Los Angeles Police Commission Approves New Discipline Guidelines
Police officers in Los Angeles who commit offenses such as degrading women and minorities will face stricter punishments as of Tuesday, June 24. The Los Angeles Police Commission has affirmed a new set of discipline guidelines which suggest penalties varying from reprimands to termination. The new guidelines regard "racist or sexist behavior or any form of sexual misconduct, including verbal sexual harassment" as one of the four most serious offenses a police officer can commit. According to the guidelines, a domestic violence felony can result in termination. A first offense of hanging photos of a "sexually biased nature" in the work place can result in a five to nine-day suspension. A Police Commission task force which included members of the police officers union, community groups and the American Civil Liberties Union formulated the guidelines in an attempt to make the LAPD's internal discipline better reflect the severity of officers' offenses. Before the Police Commission approved the recommendations, department supervisors were free to assign punishments in any manner they wished. While the reforms are not binding, members of the task force hope the guidelines will eventually become the standards supervisors follow in punishing officers.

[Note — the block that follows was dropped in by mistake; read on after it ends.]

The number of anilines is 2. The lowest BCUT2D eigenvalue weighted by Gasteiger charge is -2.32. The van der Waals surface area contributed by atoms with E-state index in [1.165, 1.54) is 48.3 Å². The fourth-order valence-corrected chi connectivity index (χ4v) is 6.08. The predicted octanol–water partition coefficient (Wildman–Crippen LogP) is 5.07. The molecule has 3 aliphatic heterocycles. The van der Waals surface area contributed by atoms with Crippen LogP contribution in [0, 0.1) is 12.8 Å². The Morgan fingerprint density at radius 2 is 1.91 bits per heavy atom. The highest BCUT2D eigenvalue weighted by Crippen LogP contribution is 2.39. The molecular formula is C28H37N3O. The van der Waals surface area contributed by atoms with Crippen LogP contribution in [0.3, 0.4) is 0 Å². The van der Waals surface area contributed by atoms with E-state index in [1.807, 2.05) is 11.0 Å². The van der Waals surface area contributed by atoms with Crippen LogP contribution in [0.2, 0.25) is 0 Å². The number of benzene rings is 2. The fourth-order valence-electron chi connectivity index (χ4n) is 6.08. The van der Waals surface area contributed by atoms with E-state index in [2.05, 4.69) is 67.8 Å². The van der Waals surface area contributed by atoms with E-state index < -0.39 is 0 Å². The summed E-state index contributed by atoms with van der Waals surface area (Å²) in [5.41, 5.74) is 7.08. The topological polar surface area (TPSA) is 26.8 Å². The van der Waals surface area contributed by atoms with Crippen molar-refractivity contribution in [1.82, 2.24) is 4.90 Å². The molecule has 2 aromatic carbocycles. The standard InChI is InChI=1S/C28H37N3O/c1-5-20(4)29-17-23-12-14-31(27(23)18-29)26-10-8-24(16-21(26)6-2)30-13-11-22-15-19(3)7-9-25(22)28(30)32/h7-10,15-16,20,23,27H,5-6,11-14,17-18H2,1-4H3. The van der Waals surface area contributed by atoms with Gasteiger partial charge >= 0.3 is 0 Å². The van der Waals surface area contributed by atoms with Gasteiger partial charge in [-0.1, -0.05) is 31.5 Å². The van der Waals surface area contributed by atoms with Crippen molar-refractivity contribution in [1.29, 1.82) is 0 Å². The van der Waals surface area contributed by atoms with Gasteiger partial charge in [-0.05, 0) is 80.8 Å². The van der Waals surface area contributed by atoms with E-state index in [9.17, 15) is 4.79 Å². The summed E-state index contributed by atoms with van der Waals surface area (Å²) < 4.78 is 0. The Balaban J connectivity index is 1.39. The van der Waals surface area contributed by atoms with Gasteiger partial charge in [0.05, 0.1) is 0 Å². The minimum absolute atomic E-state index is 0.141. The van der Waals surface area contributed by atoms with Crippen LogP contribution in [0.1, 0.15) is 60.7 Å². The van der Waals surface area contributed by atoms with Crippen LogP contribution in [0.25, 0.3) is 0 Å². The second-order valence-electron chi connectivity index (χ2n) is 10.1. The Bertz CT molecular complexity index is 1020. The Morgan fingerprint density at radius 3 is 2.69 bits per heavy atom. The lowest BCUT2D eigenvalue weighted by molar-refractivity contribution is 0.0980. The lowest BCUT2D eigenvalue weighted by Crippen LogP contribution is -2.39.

12/9/2013 Mixed Results for Afghanistan's Anti-Violence Against Women Law - The United Nations Assistance Mission in Afghanistan (UNAMA) and the Office of the UN High Commissioner for Human Rights (OHCHR) released their annual report on violence against women in Afghanistan yesterday, revealing mixed results of the country's Elimination of Violence against Women Law.
"A Way to Go: An Update on Implementation of the Law on the Elimination of Violence against Women in Afghanistan [PDF]," found that there was a 28 percent increase in reports of violence against women from 2012 to 2013 , but only 17 percent of those were prosecuted under EVAW - a small 2 percent increase from last year.
The law, which was issued by the executive decree of President Hamid Karzai in 2009, criminalizes 22 acts of violence against women and specifies punishment for perpetrators. . . .